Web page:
Ashland Power District offers net metering to make it easy for solar homes and businesses to draw power from the local power grid while also producing solar energy. The program also allows Ashland Power District to incorporate more solar power into its system by buying back the surplus generated by solar homes.
What is Net Metering?
Net Metering, also known as Solar Interconnection, allows Ashland Power District customers who have their own solar arrays (photovoltaic PV systems) to generate power while also being connected to the Ashland Power District power grid. A bi-directional meter installed measures the power flowing into and out of the home/business allowing the customer to generate power and also draw power from the local system as needed. When a home produces an excess of electricity, Ashland Power District buys the power back from the customer.
Net Meter customers receive exactly the cost of each per-kilowatt-hour charge listed on their net meter billing statements as a credit for all excess power generated by their PV systems.
The goal of net metering is to offset all or part of a customer’s energy use at the customer’s metered service account. Systems should not be sized so large that the energy produced by the array exceeds 120% of the customer’s maximum kilowatt-hour (kWh) consumption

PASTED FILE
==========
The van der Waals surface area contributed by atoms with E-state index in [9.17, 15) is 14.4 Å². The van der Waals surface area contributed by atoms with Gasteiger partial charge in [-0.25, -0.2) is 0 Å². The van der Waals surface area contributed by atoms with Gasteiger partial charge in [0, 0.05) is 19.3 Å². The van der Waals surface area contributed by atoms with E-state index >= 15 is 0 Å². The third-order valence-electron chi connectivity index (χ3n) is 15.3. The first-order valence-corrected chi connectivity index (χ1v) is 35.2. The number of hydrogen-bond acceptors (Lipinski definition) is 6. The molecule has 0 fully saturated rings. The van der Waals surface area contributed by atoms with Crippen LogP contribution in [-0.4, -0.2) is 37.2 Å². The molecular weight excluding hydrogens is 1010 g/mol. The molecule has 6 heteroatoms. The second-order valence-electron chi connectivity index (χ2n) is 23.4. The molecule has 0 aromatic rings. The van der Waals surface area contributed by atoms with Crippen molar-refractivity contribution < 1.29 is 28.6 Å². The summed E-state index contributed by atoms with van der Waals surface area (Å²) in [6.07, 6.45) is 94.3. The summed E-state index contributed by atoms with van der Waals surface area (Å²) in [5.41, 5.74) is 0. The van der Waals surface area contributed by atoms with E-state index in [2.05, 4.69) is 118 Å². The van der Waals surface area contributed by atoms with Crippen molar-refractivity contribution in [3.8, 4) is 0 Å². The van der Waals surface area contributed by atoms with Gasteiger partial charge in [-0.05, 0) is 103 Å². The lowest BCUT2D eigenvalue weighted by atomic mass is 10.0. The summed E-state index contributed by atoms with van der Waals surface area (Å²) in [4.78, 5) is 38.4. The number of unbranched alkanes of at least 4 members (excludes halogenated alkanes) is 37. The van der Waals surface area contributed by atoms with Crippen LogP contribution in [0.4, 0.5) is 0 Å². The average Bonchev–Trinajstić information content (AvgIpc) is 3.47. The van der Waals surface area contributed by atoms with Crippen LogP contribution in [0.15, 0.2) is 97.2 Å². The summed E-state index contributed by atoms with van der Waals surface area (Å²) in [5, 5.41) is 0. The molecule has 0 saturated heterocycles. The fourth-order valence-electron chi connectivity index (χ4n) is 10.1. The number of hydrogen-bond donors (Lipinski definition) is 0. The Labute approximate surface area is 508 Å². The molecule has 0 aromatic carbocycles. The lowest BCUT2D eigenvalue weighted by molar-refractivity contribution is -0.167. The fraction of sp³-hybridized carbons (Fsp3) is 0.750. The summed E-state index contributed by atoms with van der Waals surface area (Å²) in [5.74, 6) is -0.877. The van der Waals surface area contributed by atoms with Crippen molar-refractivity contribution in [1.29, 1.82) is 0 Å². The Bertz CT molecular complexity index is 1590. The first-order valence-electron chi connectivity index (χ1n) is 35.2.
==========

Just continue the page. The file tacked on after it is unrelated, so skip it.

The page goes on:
Benefits of Net Metering
- Offsets electricity costs
- Excess energy rolls forward each month
- Customer receives credit for excess energy left over at the end of the calendar year
- Reduces dependence on fossil fuels
- Encourages use of renewable energy sources
Energy Efficiency is Key
Simply having a photovoltaic system installed at your home does not mean you will sell back power. Owners who are able to generate enough electricity to meet the needs of their home (or achieve a surplus) have gone to great lengths to make their homes highly efficient in order to consume minimal electricity.
While solar technology is advancing, energy efficiency is still the key to savings. Before installing a solar PV system, a homeowner should first make the house as energy-efficient as possible.